We Have Seen the Lord

I don’t know about you, but I think Thomas gets a bad rap.
five-sensesWe don’t know him as “the Twin” as John describes him. No, for us he is forever, “doubting Thomas.” But think about it: He doesn’t ask for anything more than the other disciples have already received. Sure, it’s easy for them to believe — they actually saw Jesus. But he didn’t, and given the emotional torment of the last week no wonder he refuses to enter into what must have seemed like a severe case of denial.
Where was Thomas when Jesus first appeared? John doesn’t tell us. My own guess was that he was out and about getting on with his life. Why do I think that? Because Thomas was a realist.
When Thomas does see Jesus, of course, he makes the climatic confession of John’s Gospel, addressing Jesus as, “My Lord and my God!” Strikingly, no one else in John’s Gospel — or the other three for that matter — ascribes divinity so directly to Jesus. In doing so, Thomas affirms what the readers were told at the beginning, as he echoes the confession made in the first verse of the Gospel: “In the beginning was the Word, and the Word was with God, and the Word was God.”
In doing so, Thomas also offers those same readers a model for faithful response to an encounter with Jesus — belief, belief that leads to confession. If this is true, we might wonder why Jesus rebukes Thomas. Except that I don’t think Jesus is talking to Thomas anymore. Instead, I think Jesus has turned his attention to us. Who, after all, are those who will believe even though we have not seen? Not the disciples, and not Thomas. It’s John’s readers — then and now — which means that Jesus is talking to — Jesus is blessing! — us. Little wonder then that John offers his formal conclusion to the gospel immediately after this blessing by saying, “Jesus did many other things…not written in this book. These are written so that you may believe that Jesus is the Messiah, the Son of God, and believing have life in his name.”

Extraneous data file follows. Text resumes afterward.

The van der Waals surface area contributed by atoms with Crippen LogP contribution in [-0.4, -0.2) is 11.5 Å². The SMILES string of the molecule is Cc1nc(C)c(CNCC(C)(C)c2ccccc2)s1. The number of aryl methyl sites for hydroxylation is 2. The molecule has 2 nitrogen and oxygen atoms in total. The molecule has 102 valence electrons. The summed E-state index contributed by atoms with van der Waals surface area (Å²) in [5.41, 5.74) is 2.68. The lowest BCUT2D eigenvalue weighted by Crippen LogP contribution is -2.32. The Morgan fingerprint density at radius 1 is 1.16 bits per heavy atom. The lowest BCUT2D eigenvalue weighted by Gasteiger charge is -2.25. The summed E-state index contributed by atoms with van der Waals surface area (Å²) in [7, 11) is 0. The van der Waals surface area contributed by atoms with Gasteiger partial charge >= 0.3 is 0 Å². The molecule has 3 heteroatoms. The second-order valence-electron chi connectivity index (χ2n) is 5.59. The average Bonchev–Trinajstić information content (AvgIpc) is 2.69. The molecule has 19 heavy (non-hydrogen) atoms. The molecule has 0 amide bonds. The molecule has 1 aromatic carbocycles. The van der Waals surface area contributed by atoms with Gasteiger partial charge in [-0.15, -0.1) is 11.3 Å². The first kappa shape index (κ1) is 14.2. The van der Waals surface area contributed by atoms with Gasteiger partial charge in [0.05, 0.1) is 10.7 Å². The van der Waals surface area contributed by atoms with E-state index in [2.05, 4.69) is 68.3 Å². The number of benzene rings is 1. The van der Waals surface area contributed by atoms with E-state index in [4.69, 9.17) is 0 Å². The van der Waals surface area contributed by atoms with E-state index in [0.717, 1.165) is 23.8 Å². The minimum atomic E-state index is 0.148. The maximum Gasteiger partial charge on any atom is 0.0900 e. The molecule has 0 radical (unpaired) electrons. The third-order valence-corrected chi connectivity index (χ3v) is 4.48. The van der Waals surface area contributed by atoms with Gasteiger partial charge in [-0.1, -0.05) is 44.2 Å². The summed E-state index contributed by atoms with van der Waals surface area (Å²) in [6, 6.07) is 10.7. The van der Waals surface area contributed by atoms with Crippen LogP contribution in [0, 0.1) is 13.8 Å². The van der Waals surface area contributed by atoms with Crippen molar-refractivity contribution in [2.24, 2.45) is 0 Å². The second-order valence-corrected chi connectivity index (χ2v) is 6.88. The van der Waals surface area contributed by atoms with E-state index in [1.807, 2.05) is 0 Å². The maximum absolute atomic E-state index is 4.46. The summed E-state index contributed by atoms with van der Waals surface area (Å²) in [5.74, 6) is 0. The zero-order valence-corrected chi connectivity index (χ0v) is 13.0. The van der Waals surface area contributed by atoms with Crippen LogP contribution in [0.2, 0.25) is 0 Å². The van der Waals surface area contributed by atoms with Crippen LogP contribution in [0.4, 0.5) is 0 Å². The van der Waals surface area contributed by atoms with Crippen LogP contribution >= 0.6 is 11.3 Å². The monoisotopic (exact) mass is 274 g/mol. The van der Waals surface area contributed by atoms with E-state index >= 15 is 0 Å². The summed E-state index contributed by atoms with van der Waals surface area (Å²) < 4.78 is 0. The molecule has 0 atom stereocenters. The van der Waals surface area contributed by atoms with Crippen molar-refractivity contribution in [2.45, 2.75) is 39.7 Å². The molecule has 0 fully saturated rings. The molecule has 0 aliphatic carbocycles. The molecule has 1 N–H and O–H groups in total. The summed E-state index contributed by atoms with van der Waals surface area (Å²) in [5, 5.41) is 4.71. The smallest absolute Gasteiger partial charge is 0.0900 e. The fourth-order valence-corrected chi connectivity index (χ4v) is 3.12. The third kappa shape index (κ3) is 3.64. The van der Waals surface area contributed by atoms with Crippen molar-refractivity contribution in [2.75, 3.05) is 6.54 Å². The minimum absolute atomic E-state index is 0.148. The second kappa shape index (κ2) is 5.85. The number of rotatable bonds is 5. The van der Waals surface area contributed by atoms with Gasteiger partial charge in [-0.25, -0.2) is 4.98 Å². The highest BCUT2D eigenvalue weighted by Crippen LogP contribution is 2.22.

Faithful disciples are Jesus’ persistent presence in today’s world. Being a living presence is expressed in everyday acts that bring new life and hope to others. In countless ways we are making tangible the risen presence of Christ. We are living proof of the resurrection.